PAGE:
Tag Archive | "Shelter Island"

Author Jeff Baron at the Shelter Island Public Library

Tags: , , , , , ,


 

By Tessa Raebeck

The cover of "Sean Rosen is Not for Sale" by Jeff Baron, available on Amazon.

The cover of “Sean Rosen is Not for Sale” by Jeff Baron, available on Amazon.

Shelter Island author Jeff Baron returns to the Shelter Island Public Library Friday to read from his new comic novel, “Sean Rosen is Not for Sale.”

The sequel comes a year after Mr. Baron premiered his first novel, “I Represent Sean Rosen,” the story of a clever kid who becomes a movie mogul, at the library. As part of “Friday Night Dialogues @ the Library,” Mr. Baron will read passages and screen some of main character Sean Rosen’s videos featuring Shelter Island residents.

“Readers will relish his bravado, wit and creativity as Sean emeges from his encounters wiser yet still determined to follow his dreams,” writes Kirkus Review.

Mr. Baron’s plays have had over 400 productions in 23 languages in 40 countries. He has also written for several primetime television series, has written and produced some Nickelodeon projects, and two award-winning short films.

Mr. Baron will read from “Sean Rose is Not for Sale” Friday, March 28 at 7 p.m. at the Shelter Island Library, 37 North Ferry Road on Shelter Island. For more information, call 749-0042 or visit shelterislandpubliclibrary.org.

Family’s Past in Slave Trade To Be Explored in Shelter Island Film Screening

Tags: , , , , , , , , , , ,


Dain, Jim and James Perry at James DeWolf’s family cemetery in Bristol, Rhode Island.   Allie Humenuk photo

Dain, Jim and James Perry at James DeWolf’s family cemetery in Bristol, Rhode Island. Allie Humenuk photo

 

By Stephen J. Kotz

Katrina Browne was working on a master’s degree in theology at the Pacific School of Religion in Berkley in 1999 when she stumbled upon a dark chapter in her own family’s history.

A descendent of the DeWolf family who were pillars of society in Bristol, Rhode Island, in the late 1700s and early 1800s, Ms. Browne learned by reading a booklet compiled for family members by grandmother that her wealthy ancestors, who she knew as seafaring merchants with a bit of a dodgy past,  had actually made their fortune off the slave trade and, in fact, were among the biggest slave traders in the country.

That uncomfortable knowledge set her off on an eight-year journey that resulted in the making of the film, “Tracing the Trade: A Story from the Deep North,” which followed a trip Ms. Browne and nine other family members made to West Africa and Cuba to learn more about the slave trade and come to terms with their family history.

“No one realized they brought over 10,000 Africans to the country in chains,” she says in the film. “A half million of their descendants could be alive today.”

On Friday, in a joint program commemorating Black History Month, Sylvester Manor and the Shelter Island Public Library will sponsor a screening of the film at the library at 7 p.m. Following the 51-minute documentary, Ms. Browne, her brother Whitney Browne, who helped with pre-production work, and Georgette Grier-Key, the director of the Eastville Community Historic Society will lead what is being called a “facilitated dialogue” in which audience members will be encouraged to discuss slavery and its far reaching and continuing impact on race relations in this country.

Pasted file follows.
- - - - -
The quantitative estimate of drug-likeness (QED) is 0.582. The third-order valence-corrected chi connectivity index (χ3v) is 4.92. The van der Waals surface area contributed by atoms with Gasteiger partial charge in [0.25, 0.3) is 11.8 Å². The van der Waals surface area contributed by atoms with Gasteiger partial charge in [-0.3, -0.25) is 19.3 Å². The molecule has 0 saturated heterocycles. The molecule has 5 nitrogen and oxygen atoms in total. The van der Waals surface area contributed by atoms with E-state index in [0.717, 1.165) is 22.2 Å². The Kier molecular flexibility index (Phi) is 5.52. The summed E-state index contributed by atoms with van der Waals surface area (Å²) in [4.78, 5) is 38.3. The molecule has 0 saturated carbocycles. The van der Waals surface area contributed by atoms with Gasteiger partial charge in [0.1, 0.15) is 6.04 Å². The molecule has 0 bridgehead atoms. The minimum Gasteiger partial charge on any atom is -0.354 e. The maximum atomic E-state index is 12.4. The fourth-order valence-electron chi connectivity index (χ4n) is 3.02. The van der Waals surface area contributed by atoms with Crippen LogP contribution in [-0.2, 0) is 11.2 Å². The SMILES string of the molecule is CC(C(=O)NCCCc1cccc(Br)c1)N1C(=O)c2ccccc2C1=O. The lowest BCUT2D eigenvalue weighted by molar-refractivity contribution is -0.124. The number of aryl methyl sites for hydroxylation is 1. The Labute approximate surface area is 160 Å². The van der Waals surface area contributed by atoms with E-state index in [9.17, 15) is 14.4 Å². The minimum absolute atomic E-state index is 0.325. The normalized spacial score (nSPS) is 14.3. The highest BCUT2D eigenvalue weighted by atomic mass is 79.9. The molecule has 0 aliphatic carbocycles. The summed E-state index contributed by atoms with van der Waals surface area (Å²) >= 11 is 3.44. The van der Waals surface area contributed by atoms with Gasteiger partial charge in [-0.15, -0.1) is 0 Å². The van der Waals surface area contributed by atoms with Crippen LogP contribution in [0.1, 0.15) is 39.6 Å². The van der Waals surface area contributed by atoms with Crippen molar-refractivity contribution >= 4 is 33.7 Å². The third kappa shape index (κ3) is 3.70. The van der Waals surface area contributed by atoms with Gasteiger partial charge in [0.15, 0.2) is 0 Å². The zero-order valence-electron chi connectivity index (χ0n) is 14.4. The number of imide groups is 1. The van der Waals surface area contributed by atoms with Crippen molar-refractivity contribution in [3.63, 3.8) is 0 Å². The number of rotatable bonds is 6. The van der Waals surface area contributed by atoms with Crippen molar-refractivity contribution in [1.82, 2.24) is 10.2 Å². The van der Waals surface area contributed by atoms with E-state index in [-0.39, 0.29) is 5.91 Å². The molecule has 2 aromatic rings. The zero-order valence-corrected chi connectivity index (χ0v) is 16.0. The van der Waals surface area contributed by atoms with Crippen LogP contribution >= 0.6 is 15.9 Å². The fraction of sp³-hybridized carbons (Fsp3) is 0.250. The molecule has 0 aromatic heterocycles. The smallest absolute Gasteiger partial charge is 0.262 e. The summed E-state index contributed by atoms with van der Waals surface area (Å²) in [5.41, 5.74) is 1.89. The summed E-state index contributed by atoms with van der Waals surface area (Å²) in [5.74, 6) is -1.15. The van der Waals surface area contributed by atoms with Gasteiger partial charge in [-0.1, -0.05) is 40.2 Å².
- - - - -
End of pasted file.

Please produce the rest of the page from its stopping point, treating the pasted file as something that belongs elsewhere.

On Saturday, at 10 a.m., there will be a community remembrance in the “Burying Ground of the Colored People of Sylvester Manor,”  where slaves, indentured servants, and other African-Americans were buried. Taking part in the event at the graveyard will be Sandra Arnold, the founding director of the Burial Data Base Project of Enslaved African-Americans, which is attempting to locate and identify those buried in slave cemeteries across the country.

Ms. Browne’s film premiered at the Sundance Film Festival in 2008 and later that year reached a national audience of 1.5 million viewers when it was broadcast on PBS’s Point of View series. From there, Ms. Browne said, it took on a life of its own, with frequent requests for screenings from museums, historical societies, and libraries.

It even led family members to found the Tracing Center, a nonprofit organization that Ms. Browne served as executive director of until earlier this year when she turned those duties over to one of her cousins, James Perry, who also took part in the family trip to Africa and Cuba.

According to its website, the Tracing Center sponsors programs to “foster awareness, dialogue, and engagement by inviting people to explore race today through the lens of forgotten history.

Ms. Browne’s film recounts how Bristol, which is well known for its long-running Fourth of July parade, seemed blissfully unaware of the DeWolfs’ role, over three generations, in the slave trade. Linden Place, the three-story family mansion, which the viewer learns was paid for from a single year’s earnings, is now a museum and catering hall. On a visit to St. Michael’s Episcopal Church in the town, Ms. Browne, who was raised in Philadelphia, says in the movie, “It seems the DeWolfs were the founding fathers. They were everywhere. They even paid for the stained glass.”